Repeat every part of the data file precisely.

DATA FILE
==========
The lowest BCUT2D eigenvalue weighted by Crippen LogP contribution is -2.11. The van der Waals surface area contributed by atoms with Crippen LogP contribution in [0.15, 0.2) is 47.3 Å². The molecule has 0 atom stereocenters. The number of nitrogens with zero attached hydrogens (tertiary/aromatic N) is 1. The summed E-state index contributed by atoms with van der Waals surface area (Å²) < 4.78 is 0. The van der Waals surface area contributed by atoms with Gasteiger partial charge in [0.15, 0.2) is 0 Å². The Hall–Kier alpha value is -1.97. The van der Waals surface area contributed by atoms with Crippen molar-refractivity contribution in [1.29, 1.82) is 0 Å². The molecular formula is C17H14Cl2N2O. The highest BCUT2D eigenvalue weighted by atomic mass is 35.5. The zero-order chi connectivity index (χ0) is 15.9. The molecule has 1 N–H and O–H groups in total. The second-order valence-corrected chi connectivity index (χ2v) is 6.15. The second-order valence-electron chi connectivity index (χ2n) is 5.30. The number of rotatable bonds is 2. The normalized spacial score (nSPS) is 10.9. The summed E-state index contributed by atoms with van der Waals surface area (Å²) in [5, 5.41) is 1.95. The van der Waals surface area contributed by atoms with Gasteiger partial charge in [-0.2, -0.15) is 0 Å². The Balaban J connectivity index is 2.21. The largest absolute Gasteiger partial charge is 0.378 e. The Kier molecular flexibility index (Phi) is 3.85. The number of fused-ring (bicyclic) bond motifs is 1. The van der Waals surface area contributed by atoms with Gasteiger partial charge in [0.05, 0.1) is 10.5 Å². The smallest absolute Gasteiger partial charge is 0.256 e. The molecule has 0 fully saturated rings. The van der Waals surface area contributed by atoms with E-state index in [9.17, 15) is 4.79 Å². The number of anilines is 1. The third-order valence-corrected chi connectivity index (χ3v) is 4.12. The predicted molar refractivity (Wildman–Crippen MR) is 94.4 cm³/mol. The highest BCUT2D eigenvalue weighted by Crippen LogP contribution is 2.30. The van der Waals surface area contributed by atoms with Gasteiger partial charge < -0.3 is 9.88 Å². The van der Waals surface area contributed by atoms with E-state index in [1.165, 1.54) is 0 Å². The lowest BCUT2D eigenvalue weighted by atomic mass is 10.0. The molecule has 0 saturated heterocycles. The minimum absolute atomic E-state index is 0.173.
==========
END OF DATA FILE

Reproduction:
The lowest BCUT2D eigenvalue weighted by Crippen LogP contribution is -2.11. The van der Waals surface area contributed by atoms with Crippen LogP contribution in [0.15, 0.2) is 47.3 Å². The molecule has 0 atom stereocenters. The number of nitrogens with zero attached hydrogens (tertiary/aromatic N) is 1. The summed E-state index contributed by atoms with van der Waals surface area (Å²) < 4.78 is 0. The van der Waals surface area contributed by atoms with Gasteiger partial charge in [0.15, 0.2) is 0 Å². The Hall–Kier alpha value is -1.97. The van der Waals surface area contributed by atoms with Crippen molar-refractivity contribution in [1.29, 1.82) is 0 Å². The molecular formula is C17H14Cl2N2O. The highest BCUT2D eigenvalue weighted by atomic mass is 35.5. The zero-order chi connectivity index (χ0) is 15.9. The molecule has 1 N–H and O–H groups in total. The second-order valence-corrected chi connectivity index (χ2v) is 6.15. The second-order valence-electron chi connectivity index (χ2n) is 5.30. The number of rotatable bonds is 2. The normalized spacial score (nSPS) is 10.9. The summed E-state index contributed by atoms with van der Waals surface area (Å²) in [5, 5.41) is 1.95. The van der Waals surface area contributed by atoms with Gasteiger partial charge in [-0.2, -0.15) is 0 Å². The Balaban J connectivity index is 2.21. The largest absolute Gasteiger partial charge is 0.378 e. The Kier molecular flexibility index (Phi) is 3.85. The number of fused-ring (bicyclic) bond motifs is 1. The van der Waals surface area contributed by atoms with Gasteiger partial charge in [0.05, 0.1) is 10.5 Å². The smallest absolute Gasteiger partial charge is 0.256 e. The molecule has 0 fully saturated rings. The van der Waals surface area contributed by atoms with E-state index in [9.17, 15) is 4.79 Å². The number of anilines is 1. The third-order valence-corrected chi connectivity index (χ3v) is 4.12. The predicted molar refractivity (Wildman–Crippen MR) is 94.4 cm³/mol. The highest BCUT2D eigenvalue weighted by Crippen LogP contribution is 2.30. The van der Waals surface area contributed by atoms with Gasteiger partial charge < -0.3 is 9.88 Å². The van der Waals surface area contributed by atoms with E-state index in [1.165, 1.54) is 0 Å². The lowest BCUT2D eigenvalue weighted by atomic mass is 10.0. The molecule has 0 saturated heterocycles. The minimum absolute atomic E-state index is 0.173.